Why pictures might look wrong (but aren't really).

Because the PWIT is an infinite graph, the
notions of MST and TSP
are different from what you're used to.
The MST is really a forest with infinite treecomponents;
the TSP is actually a collection of doublyinfinite paths.

Very short edges, where the endvertex discs overlap, are not shown.

The default ``radiuslimited" picture shows only edges
for which both endvertices are within the window
(centered on the current root).
Thus you will often see vertices which have fewer than the
correct number of edges (1 for MM, 2 for TSP) visible.
To make these edges visible, first reroot at vertex of interest.
Then ``zoom out". If the edges still don't appear, switch
to the alternate ``depthlimited" picture. This will show
that the missing edge is an unusually long edge.

The program simulates only a finite region of the PWIT.
By continually rerooting you will reach the boundary of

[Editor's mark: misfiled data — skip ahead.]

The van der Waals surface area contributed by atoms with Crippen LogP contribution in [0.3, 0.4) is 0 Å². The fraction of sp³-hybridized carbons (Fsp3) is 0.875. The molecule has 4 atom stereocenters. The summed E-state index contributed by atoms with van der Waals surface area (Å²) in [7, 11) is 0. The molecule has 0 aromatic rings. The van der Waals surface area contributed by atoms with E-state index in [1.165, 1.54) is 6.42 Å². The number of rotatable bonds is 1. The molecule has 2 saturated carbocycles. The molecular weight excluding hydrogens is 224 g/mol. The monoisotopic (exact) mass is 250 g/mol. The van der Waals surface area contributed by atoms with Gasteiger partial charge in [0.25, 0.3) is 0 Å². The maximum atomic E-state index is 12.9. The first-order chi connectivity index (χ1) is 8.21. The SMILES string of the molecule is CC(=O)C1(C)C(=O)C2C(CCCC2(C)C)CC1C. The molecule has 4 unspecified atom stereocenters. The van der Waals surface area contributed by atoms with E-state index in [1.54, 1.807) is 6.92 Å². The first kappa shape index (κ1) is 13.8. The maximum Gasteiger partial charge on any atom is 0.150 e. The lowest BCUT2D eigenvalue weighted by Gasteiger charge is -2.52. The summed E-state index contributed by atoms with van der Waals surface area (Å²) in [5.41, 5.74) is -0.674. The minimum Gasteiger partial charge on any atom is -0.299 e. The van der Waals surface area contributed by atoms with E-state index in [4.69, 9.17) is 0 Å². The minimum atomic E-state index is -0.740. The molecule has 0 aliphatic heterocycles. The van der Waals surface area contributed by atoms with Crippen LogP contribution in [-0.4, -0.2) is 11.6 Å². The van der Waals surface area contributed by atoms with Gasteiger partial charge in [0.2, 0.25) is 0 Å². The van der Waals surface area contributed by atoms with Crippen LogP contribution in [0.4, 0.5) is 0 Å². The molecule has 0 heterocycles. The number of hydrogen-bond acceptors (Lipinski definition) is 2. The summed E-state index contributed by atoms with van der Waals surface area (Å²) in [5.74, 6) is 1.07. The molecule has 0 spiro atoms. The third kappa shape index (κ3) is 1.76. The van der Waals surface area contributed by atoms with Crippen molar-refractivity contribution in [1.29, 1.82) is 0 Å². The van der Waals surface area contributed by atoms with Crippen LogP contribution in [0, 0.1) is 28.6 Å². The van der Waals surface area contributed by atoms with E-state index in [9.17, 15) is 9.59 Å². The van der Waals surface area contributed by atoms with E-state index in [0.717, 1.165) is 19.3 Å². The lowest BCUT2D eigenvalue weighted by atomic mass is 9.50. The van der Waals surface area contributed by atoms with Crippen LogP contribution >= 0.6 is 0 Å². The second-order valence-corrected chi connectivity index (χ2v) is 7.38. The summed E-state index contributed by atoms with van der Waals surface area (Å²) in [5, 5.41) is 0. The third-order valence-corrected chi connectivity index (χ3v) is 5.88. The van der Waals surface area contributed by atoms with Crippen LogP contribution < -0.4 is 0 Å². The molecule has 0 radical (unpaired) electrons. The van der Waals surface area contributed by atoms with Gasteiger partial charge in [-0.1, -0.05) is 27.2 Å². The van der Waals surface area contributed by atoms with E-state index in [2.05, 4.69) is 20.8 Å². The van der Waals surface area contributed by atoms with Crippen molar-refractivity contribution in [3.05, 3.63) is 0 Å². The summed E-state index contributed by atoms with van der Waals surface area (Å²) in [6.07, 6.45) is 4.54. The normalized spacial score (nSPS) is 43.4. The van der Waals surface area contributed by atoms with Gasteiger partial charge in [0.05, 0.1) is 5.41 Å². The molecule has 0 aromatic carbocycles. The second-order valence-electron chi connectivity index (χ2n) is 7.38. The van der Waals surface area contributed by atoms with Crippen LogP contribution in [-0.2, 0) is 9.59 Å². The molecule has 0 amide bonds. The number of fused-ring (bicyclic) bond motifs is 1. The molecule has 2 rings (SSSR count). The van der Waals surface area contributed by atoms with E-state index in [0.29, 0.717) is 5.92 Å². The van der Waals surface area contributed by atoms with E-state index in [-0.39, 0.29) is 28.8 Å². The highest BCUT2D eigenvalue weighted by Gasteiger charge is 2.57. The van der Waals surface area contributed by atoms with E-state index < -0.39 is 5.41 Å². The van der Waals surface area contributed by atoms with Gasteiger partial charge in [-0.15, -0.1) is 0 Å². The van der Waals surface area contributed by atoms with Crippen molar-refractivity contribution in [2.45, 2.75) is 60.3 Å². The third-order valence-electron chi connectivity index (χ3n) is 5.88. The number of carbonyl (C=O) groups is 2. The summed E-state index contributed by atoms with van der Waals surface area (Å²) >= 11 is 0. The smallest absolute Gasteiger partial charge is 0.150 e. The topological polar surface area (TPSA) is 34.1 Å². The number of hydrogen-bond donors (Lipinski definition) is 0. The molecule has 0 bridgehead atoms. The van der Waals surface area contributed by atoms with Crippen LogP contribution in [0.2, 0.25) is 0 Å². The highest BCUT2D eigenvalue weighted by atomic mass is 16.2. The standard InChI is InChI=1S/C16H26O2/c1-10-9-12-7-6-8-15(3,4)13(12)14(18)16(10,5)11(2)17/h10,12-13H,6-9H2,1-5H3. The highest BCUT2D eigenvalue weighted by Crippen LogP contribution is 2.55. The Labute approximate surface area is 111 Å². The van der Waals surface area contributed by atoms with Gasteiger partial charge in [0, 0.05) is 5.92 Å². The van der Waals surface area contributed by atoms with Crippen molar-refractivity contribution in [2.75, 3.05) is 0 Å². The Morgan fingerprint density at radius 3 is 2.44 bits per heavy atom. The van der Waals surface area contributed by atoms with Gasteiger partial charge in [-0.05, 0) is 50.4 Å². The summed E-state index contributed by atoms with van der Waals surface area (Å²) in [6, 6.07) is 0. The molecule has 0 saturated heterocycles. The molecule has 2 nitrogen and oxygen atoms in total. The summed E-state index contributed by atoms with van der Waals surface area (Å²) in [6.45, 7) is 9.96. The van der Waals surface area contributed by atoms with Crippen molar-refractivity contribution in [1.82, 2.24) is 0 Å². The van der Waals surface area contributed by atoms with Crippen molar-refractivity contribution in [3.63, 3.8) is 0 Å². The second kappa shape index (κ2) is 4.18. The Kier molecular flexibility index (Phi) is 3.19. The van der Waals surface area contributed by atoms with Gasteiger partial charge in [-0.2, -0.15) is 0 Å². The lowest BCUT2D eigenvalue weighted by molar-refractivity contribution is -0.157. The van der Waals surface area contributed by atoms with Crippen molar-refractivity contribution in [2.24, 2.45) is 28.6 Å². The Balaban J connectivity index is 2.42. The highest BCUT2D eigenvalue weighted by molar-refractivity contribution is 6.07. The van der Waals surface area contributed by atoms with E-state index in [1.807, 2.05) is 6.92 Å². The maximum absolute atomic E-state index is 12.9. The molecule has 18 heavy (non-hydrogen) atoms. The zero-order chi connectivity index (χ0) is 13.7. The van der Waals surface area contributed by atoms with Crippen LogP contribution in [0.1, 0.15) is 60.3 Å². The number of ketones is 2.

this region, and edges going across the boundary are not simulated.
You can tell whether you have reached the boundary by switching to
``depthlimited" picture; if the root has only one edge
then it is on the boundary.
Use ``step toward root" or ``reset".

You might think that very short edges should be in the optimal
solutions with very high probability. For MST this is true;
every edge of length less than 1 is in the MST.
In the other cases it is wrong; the limit probability
(as edgelength tends to 0)
equals 0.5 for MM and is about 0.76 for TSP.
 The intrinsic random variability of the PWIT is more than you
might think. Consider for instance the number of vertices (including
the root) within the default window (radius 3). This has
Geometric distribution with mean e^3 = 20.1, which implies
 with chance 1/10 we see only 1 or 2 vertices in the window
 with chance 1/10 we see 46 or more vertices in the window.
 More subtle things only an expert
would notice.